Tag Archives: futurism

Heading NXNW…TO THE FUTURE

This week, 1X57 is heading North by Northwest to Vancouver for the World Future Society‘s annual conference, World Future 2011, to kick off a new phenomenon we’ve co-produced, Futurists:BetaLaunch – an innovation showcase slash tech petting zoo featuring 12 ideas in beta that offer an exciting vision of the future.

Although this is 1X57′s first time to World Future and we’re not really sure what to expect, we’re pretty stoked. Earlier in the year, we were invited as guests of the World Future Society to an exclusive reception and screening of the Ray Kurzweil documentary, Transcendent Man, with uber-futurist Ray Kurzweil himself and the Director/Producer Barry Ptolemy. Hearing Ray speak in person was tantamount to doing mental crack.  He didn’t talk about common DC hot topics like LIvingSocial or big data (not that these are inherently unexciting) but for me, they pale in comparison to contemplating the bigger picture of what life will be like once we can physically achieve immortality or once AI surpasses human intelligence. These are gnarly questions that like it or not, we as a race are moving towards having to answer.

In our adventure, we’re bringing some friends – Tech Cocktail and Disruptathon – who will be adding an additional layer of awesomeness to F:BL. Disruptathon will be providing the platforms and the technology to collect real-time feedback from World Future attendees about each BetaLauncher and Tech Cocktail will be hosting an evening reception that will feature the BetaLaunchers alongside 12 local Vancouver start-ups.

We’re also looking forward to meeting two special guests, Dale Dougherty and Brian Wong. Dale is the co-Founder of O’Reilly Media and editor and publisher of MAKE magazine and will be doing a fireside chat on the maker revolution as a lead-in to the evening Tech Cocktail event. And Vancouver’s own Brian Wong, touted the next Mark Zuckerberg and the youngest entrepreneur to receive VC funding (for his brainchild Kiip) will be joining us on Saturday evening at Tech Cocktail to check out the innovations and start-ups.

Then there’s the content of the conference itself. Steve and I will be joined by our friend, Kirby Plessas, to discuss living content and how open communication and content platforms are molding the future. And there are several talks we’re looking forward to attending, including the Sunday keynote by scientist and Biomedical gerontologist Aubrey de Gray on the Prospects for Defeating Aging.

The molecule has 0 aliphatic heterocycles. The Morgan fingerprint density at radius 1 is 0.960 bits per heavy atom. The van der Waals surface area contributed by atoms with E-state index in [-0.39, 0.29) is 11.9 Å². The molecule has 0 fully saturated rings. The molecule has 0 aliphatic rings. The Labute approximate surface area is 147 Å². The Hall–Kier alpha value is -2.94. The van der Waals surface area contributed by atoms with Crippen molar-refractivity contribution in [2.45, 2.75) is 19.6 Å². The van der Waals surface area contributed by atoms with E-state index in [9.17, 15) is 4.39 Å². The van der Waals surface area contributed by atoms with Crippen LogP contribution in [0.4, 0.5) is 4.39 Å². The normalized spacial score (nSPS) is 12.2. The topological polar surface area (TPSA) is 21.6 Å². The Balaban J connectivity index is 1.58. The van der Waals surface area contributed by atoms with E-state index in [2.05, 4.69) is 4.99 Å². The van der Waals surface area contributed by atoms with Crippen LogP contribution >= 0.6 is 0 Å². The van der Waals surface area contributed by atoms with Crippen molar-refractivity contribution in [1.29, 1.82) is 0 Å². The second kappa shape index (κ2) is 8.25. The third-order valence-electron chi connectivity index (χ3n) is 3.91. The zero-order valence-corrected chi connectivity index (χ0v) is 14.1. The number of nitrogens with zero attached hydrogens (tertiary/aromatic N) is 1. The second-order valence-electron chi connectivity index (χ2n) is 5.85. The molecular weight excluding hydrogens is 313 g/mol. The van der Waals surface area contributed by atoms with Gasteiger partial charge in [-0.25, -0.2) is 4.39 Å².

With everything that will be going on, I think I’m most excited about being in an environment that contemplates the future and asks not can we get there, but how - because ultimately that is how the future is made.

Leading into the Future: Why the U.S. will look to Japan, not China

On Wednesday night, ~75 futurists gathered for an engaging meet-up at Public Bar in Washington, DC. Patrick Tucker (@TheYear2030), senior editor of THE FUTURIST magazine, spoke briefly, as I had invited him to share a little about his experiences while on assignment in Japan during the past six months.

In an email response to Shashi Bellamkonda (who snapped some fun photos of the evening) on why he ventured to Japan, Patrick wrote:

…in searching for a picture of what the United States will look like in 2050, don’t look to China.  The story of the emerging superpower is one we’ve already lived.  China will industrialize, build factories, grow its middle class, and assert its interests on the international stage.  For all the menace that Washington projects onto the government in Beijing, too often we forget that China ’s ascent is the story of  America’s rise a century ago.  A more accurate picture of our later 21st Century might be found in Japan, a nation grappling with enormous national debt, insufficient natural resources, waning geopolitical influence, and the oldest population in the Industrialized world; 22% of the country is older than 65.

Japan is still the future. But the future is not what it was.

Japan’s aging and shrinking population is a lethal combination for economic growth according to many outside observers. Older populations draw down savings rather than reinvest, and they strain public services and government budgets, a particular worry in Japan where the debt to GDP ratio is above 200%.

Japan, however, is also a world leader in green product design, hardware design, and personal robotics.  In the coming decade, Japan will leverage its technology and design strengths in an attempt overcome its economic and demographic challenges.  Japan’s success or failure in this effort will be instructive for other developed economies with aging populations.

As someone who follows technology and innovation closely, Japan is exceptionally interesting – for its cultural tradition, discipline and honor, for its love of nature in its reverence for trees and seasons, and for its exuberant development of robots. Now, in the aftermath of the earthquake and tsunami that disabled the Fukushima I Nuclear Power Plant, I’m even more interested in how this country will lead the way in energy innovation (for example, read  how one Japanese company is pursuing a plan to harvest solar energy from the moon). And more importantly, how the United States will partner in these endeavors.